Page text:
Poorest children have worse health and educational outcomes in adolescence

24 March 2023

Generation Z children born into the poorest fifth of families in the UK are 12 times more likely to experience a raft of poor health and educational outcomes by the age of 17 compared to more affluent peers, finds a new report led by UCL researchers.

Published in The Lancet Public Health, the research used data from the Millennium Cohort Study, a major study of 19,000 children born across the UK at the turn of the century, who are now in their early 20s.

The researchers analysed information on more than 15,000 adolescents at age 17 to examine links between their socioeconomic background and adverse health and social outcomes which are known to limit life chances, including educational achievement, smoking, poor health, obesity and psychological distress.

Children who were most disadvantaged between the ages of 0-5 were four and a half times more likely to do worse at school at the age of 17 compared to those in the highest income group. And they were three and a half times more likely to start smoking.

Those born in the lowest income quintile group were also more likely to have a harmful cluster of vulnerabilities at age 17 and were 12 times more likely to experience all – or all but one – of the five adverse health and social outcomes examined by researchers, compared to those born in the highest income quintile.

However, lifting families with children from the poorest income quintile group to the next poorest group would only result in a modest reduction in the clustering of multiple adolescent adversities (4.9% according to the scenario model).

Consequently, the researchers advocate coordinated action on childhood disadvantage across health, education, social care and other public services, across the social spectrum.

The researchers suggest that policymakers should, as a minimum, aim to prevent absolute poverty in childhood, characterised today by widespread food and fuel poverty. They argue this is a necessary step but insufficient without a concerted effort to deliver coordinated public services to disadvantaged communities.

Professor Eric Brunner (UCL Institute of Epidemiology & Health) said: “Almost a third of children in the UK lived below the poverty line in 2019-20, as housing costs and childhood poverty continued to rise. The consequences in relation to future health inequalities (in diabetes, heart attack, cancer, and multimorbidity) are evident in stark terms in the experience of those taking part in the Millennium Cohort Study. Social fragmentation on the scale we see it today is not a good plan in any sense.”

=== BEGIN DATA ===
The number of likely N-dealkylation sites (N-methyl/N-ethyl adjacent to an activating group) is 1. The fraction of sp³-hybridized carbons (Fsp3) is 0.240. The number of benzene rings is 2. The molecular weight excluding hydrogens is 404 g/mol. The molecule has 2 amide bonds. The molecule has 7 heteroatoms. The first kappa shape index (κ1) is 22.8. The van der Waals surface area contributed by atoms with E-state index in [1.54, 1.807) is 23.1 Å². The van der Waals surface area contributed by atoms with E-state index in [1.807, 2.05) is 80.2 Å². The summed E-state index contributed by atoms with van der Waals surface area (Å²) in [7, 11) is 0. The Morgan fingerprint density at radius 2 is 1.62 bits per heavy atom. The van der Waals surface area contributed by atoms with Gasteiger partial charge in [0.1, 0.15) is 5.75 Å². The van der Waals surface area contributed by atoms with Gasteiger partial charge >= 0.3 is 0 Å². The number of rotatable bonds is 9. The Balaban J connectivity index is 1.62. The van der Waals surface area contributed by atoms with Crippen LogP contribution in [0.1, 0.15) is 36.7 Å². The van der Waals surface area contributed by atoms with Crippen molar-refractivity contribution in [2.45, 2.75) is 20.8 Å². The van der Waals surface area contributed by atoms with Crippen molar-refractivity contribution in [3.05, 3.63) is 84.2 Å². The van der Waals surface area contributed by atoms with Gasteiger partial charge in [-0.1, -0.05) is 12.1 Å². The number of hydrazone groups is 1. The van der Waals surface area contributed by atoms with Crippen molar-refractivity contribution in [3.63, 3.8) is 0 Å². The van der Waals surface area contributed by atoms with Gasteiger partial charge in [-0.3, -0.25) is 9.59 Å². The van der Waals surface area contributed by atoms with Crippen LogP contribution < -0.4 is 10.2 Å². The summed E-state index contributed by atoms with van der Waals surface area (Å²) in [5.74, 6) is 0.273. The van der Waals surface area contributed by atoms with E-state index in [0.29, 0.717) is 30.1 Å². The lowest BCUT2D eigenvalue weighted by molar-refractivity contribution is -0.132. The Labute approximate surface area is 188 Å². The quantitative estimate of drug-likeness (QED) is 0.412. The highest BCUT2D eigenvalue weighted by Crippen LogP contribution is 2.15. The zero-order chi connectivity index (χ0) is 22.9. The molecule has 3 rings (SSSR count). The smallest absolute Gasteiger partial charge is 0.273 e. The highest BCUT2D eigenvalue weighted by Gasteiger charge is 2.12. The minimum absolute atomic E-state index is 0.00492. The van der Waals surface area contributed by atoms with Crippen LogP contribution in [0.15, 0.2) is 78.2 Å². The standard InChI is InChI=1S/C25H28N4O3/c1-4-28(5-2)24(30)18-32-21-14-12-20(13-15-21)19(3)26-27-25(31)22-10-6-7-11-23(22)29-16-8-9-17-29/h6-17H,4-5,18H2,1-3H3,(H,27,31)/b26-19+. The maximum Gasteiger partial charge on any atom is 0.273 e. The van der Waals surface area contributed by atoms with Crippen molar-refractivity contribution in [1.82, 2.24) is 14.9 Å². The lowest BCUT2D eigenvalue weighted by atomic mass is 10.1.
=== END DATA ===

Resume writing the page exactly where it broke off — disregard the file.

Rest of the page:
Professor Richard Cookson (Centre for Health Economics, University of York), said: “To improve life chances, reduce inequality and unleash human potential, the UK government needs to find imaginative ways of providing support to the pre-school population right across the social spectrum – not only through the tax and benefit system but also through coordinated public service delivery across organisations together with employment and housing reform.”

The research comes shortly after the Spring Budget, which includes changes such as a freeze on income tax thresholds, abolishing the lifetime allowance (the maximum amount you can draw from your pension without paying more tax) and increasing the annual allowance (which limits the total amount a person can contribute to a pension in one year without paying a tax charge), which the study authors say could benefit high earners at the expense of those lower down the income distribution.

Further information

Clustering of adverse health and educational outcomes in adolescence following early childhood disadvantage: population-based retrospective UK cohort study, by Aase Villadsen, Miqdad Asaria, Leva Skarda, George B Ploubidis, Mark Mon Williams, Eric Brunner, Richard Cookson, is available on The Lancet Public Health website.

Back to news listing

Media enquiries

Ryan Bradshaw
Senior Communications Officer

Phone: 020 7612 6516
Email: r.bradshaw@ucl.ac.uk

Contact us

Centre for Longitudinal Studies
UCL Social Research Institute

20 Bedford Way
London WC1H 0AL

Email: clsdata@ucl.ac.uk

Follow us